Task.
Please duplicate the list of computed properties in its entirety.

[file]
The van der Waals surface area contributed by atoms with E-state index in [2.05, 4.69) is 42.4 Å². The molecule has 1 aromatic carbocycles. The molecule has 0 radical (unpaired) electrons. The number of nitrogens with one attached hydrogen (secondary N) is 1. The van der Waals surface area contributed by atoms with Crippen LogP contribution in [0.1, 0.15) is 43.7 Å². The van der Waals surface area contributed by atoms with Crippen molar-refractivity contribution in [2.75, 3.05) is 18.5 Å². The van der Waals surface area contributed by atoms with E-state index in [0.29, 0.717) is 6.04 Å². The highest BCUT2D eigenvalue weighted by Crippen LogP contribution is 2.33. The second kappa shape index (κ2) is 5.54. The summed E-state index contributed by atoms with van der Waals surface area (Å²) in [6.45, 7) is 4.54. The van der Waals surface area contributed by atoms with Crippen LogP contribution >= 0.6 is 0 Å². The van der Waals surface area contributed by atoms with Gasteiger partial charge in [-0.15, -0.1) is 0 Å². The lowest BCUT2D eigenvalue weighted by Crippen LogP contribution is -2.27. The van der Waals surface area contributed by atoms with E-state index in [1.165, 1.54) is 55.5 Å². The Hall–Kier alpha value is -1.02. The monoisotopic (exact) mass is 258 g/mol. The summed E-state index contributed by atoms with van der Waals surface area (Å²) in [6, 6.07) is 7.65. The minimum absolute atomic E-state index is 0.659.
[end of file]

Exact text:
The van der Waals surface area contributed by atoms with E-state index in [2.05, 4.69) is 42.4 Å². The molecule has 1 aromatic carbocycles. The molecule has 0 radical (unpaired) electrons. The number of nitrogens with one attached hydrogen (secondary N) is 1. The van der Waals surface area contributed by atoms with Crippen LogP contribution in [0.1, 0.15) is 43.7 Å². The van der Waals surface area contributed by atoms with Crippen molar-refractivity contribution in [2.75, 3.05) is 18.5 Å². The van der Waals surface area contributed by atoms with E-state index in [0.29, 0.717) is 6.04 Å². The highest BCUT2D eigenvalue weighted by Crippen LogP contribution is 2.33. The second kappa shape index (κ2) is 5.54. The summed E-state index contributed by atoms with van der Waals surface area (Å²) in [6.45, 7) is 4.54. The van der Waals surface area contributed by atoms with Crippen LogP contribution >= 0.6 is 0 Å². The van der Waals surface area contributed by atoms with Gasteiger partial charge in [-0.15, -0.1) is 0 Å². The lowest BCUT2D eigenvalue weighted by Crippen LogP contribution is -2.27. The van der Waals surface area contributed by atoms with E-state index in [1.165, 1.54) is 55.5 Å². The Hall–Kier alpha value is -1.02. The monoisotopic (exact) mass is 258 g/mol. The summed E-state index contributed by atoms with van der Waals surface area (Å²) in [6, 6.07) is 7.65. The minimum absolute atomic E-state index is 0.659.